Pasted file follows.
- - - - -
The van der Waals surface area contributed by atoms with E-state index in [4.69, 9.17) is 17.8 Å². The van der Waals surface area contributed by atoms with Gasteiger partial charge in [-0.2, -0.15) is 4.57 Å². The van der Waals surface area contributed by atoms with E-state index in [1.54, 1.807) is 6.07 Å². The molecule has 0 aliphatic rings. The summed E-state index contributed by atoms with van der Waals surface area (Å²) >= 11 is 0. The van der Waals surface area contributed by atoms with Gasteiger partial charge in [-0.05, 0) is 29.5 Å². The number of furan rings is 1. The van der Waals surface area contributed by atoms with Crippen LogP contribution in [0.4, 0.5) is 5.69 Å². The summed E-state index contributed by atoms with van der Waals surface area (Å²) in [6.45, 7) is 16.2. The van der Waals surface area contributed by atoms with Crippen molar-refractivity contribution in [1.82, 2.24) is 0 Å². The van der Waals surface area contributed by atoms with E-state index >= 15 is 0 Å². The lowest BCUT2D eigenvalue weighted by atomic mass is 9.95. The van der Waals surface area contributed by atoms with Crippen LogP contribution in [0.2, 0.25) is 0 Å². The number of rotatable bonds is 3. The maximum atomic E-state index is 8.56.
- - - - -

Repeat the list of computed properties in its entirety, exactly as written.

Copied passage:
The van der Waals surface area contributed by atoms with E-state index in [4.69, 9.17) is 17.8 Å². The van der Waals surface area contributed by atoms with Gasteiger partial charge in [-0.2, -0.15) is 4.57 Å². The van der Waals surface area contributed by atoms with E-state index in [1.54, 1.807) is 6.07 Å². The molecule has 0 aliphatic rings. The summed E-state index contributed by atoms with van der Waals surface area (Å²) >= 11 is 0. The van der Waals surface area contributed by atoms with Gasteiger partial charge in [-0.05, 0) is 29.5 Å². The number of furan rings is 1. The van der Waals surface area contributed by atoms with Crippen LogP contribution in [0.4, 0.5) is 5.69 Å². The summed E-state index contributed by atoms with van der Waals surface area (Å²) in [6.45, 7) is 16.2. The van der Waals surface area contributed by atoms with Crippen molar-refractivity contribution in [1.82, 2.24) is 0 Å². The van der Waals surface area contributed by atoms with E-state index >= 15 is 0 Å². The lowest BCUT2D eigenvalue weighted by atomic mass is 9.95. The van der Waals surface area contributed by atoms with Crippen LogP contribution in [0.2, 0.25) is 0 Å². The number of rotatable bonds is 3. The maximum atomic E-state index is 8.56.